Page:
Bortolini became the Badgers’ first commitment in more than four months when he pledged to UW on May 28.
The Kewaunee High native ranks as a three-star prospect by 247sports and ESPN and a two-star recruit by Rivals.
The 6-foot-4, 270-pound offensive lineman reportedly also held offers from Miami, Iowa and Syracuse.
McDonald, from Hudson High, rates as a two-star prospect by 247sports and made a quick commitment in June after UW became his first FBS offer.
The 6-foot-7, 240-pound defensive end put together a strong performance at a summer recruiting camp in Madison to earn his spot in this 2020 class.
Herbig ranks in the top 300 nationally by every major recruiting site and stands as the No. 16 outside linebacker according to 247sports’ composite.
Heading to Madison from St. Louis High in Honolulu, Hawaii, the 6-foot-2, 215-pound Herbig chose the Badgers over reported offers from Oklahoma, USC, Washington, Stanford, UCLA, Cal, Tennessee, Nebraska, Kansas State and others.
Herbig’s older brother, Nate, signed as an undrafted free agent with the Philadelphia Eagles this year after a productive career as a guard at Stanford.
Turner, UW’s first 2020 commitment from Michigan, rates as a three-star prospect by 247sports and made his commitment two weeks after his official visit to Madison.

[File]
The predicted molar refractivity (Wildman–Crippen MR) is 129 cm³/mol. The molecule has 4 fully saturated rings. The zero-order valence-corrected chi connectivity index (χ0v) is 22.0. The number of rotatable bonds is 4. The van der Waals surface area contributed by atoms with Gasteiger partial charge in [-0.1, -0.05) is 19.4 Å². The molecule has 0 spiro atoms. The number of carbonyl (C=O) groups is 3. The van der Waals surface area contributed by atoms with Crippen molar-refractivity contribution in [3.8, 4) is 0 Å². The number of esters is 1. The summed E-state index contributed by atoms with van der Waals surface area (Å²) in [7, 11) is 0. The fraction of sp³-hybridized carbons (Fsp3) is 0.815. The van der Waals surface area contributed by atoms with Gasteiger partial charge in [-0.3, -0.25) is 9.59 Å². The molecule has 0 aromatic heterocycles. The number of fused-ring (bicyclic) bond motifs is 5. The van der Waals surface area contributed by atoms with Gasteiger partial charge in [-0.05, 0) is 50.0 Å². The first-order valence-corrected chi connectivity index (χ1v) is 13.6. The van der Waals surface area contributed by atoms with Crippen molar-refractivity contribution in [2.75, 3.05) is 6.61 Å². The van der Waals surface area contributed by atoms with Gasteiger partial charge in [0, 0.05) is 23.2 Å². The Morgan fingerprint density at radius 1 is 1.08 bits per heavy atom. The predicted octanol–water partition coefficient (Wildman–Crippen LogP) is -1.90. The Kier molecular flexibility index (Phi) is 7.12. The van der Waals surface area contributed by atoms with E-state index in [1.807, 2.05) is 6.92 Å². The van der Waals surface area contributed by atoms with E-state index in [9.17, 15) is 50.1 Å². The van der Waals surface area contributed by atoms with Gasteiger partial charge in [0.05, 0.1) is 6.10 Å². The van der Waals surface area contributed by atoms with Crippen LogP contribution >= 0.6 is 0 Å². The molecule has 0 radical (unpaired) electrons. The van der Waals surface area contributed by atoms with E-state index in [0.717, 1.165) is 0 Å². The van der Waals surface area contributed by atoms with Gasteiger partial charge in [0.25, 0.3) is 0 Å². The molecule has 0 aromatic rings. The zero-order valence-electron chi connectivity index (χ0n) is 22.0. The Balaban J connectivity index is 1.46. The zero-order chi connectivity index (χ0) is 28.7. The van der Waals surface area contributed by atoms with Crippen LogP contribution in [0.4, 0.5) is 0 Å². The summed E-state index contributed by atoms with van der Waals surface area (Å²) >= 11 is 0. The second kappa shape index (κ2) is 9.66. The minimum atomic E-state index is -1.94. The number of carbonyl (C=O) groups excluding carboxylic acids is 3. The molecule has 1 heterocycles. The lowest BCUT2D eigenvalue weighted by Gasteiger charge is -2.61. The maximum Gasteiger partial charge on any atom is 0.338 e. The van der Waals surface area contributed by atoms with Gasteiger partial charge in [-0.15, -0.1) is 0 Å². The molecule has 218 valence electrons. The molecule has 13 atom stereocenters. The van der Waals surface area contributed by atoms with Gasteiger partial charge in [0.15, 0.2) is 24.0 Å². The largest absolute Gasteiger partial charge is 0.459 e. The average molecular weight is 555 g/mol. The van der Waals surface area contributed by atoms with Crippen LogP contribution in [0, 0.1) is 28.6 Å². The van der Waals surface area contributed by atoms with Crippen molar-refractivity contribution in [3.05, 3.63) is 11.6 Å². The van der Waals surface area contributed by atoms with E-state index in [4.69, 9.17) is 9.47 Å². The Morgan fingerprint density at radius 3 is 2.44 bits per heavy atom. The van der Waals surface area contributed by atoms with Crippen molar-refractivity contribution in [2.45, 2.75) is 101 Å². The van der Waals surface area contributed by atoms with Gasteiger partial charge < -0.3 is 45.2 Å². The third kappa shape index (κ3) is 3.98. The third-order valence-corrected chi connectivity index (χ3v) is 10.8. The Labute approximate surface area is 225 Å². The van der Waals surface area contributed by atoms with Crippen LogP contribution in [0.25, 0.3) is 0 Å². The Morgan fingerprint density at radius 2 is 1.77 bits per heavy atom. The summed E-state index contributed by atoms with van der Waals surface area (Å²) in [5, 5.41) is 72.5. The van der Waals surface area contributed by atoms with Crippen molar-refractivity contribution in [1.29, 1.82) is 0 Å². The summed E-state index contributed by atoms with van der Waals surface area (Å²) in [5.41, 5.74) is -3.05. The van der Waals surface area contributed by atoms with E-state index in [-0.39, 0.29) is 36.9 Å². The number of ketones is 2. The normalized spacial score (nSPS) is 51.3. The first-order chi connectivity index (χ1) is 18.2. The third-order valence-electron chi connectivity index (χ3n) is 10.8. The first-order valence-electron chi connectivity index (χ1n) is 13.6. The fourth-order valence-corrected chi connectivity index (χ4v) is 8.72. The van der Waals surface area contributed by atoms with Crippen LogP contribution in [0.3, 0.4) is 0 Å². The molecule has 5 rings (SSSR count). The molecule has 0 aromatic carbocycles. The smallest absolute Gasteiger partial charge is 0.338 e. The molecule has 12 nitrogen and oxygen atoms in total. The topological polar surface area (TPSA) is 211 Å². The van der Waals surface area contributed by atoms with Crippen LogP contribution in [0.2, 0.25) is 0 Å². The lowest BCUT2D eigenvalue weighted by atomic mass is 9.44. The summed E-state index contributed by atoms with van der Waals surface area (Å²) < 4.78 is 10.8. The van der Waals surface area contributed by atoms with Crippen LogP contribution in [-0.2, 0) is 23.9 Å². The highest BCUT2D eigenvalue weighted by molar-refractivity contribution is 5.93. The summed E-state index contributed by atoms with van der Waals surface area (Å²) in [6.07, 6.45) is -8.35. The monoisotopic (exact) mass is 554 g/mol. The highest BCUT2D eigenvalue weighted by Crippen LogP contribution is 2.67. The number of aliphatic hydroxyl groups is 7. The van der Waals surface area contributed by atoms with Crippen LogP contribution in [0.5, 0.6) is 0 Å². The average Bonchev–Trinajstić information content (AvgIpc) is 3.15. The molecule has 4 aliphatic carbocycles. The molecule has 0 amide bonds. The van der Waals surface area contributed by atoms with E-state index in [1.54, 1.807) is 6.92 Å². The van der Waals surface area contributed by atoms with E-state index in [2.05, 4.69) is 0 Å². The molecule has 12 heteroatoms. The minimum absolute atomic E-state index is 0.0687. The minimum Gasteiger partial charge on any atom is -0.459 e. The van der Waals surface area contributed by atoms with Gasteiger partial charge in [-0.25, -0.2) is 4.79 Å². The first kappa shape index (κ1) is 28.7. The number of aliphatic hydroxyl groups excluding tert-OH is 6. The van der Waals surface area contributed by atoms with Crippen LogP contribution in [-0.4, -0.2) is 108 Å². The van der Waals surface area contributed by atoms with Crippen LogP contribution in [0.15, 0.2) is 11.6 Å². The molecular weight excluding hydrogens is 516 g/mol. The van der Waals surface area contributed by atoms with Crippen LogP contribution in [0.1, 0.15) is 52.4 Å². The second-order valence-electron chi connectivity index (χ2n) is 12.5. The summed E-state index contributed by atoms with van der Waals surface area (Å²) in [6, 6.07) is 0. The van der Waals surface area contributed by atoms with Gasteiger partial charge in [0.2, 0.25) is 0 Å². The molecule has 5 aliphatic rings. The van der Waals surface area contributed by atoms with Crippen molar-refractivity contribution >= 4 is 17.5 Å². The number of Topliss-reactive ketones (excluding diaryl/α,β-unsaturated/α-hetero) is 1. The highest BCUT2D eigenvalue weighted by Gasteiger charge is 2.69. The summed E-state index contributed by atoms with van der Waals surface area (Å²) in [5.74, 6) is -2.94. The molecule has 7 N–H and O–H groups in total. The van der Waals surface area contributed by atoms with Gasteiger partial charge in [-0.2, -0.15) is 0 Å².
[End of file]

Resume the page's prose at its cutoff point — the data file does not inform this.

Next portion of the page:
The 6-foot-2, 220-pound inside linebacker from Farmington, Mich., built an impressive offer list before making his decision, as he reportedly picked the Badgers over Michigan, Louisville, Purdue, Northwestern, Michigan State, West Virginia, Washington State, Kentucky, Minnesota and other Power Five schools.
Reed, from Chandler (Ariz.) High, chose the Badgers over reported offers from Nebraska, UCLA, Arizona, Colorado, Indiana, Purdue, Washington State, Oregon State and others.
The 6-foot-2, 220-pound linebacker was a consensus three-star recruit and also took official visits to Nebraska, UCLA and Arizona over the past month but opted for UW before he begins his senior year.
The Badgers won a fierce recruiting battle for Large, a tight end out of Noble and Greenough School in Massachusetts.
The 6-foot-5, 245-pound Large picked UW over at least 30 Power Five programs, including LSU and Ohio State. He said he was interested in how often the Badgers utilize their tight ends.
He's rated as a three-star prospect by Rivals, 247 sports and ESPN.
A three-star defensive end/linebacker recruit out of Winona, Minn., Witt was previously committed to Minnesota and Iowa before signing with the Badgers.
"Aaron Witt is a guy that can do so many things. He’s just scratching the surface. Love what he’s going to be able to do and provide some flexibility for us as a staff," UW defensive coordinator Jim Leonhard said.
Playing linebacker might be a bit of an adjustment after a high school career of playing on the line.
A four-star linebacker out of Minnehaha Academy, Johnson was a late addition to the class. At 6-foot-4 and 200 pounds, Johnson blends size, speed and power well and has a chance to stand out quickly.
He held 30-plus scholarship offers, but chose UW over Nebraska and Minnesota.
Jalen Berger, a consensus four-star running back recruit, committed to the Badgers on Jan. 4, 2020, at the Army All-American Bowl.
Berger, a 6-foot, 205-pound back, chose UW out of a final five that included Rutgers, UCLA, Penn State and LSU. He brings an all-around skillset to the Badgers, as he showed his receiving ability often throughout his prep career.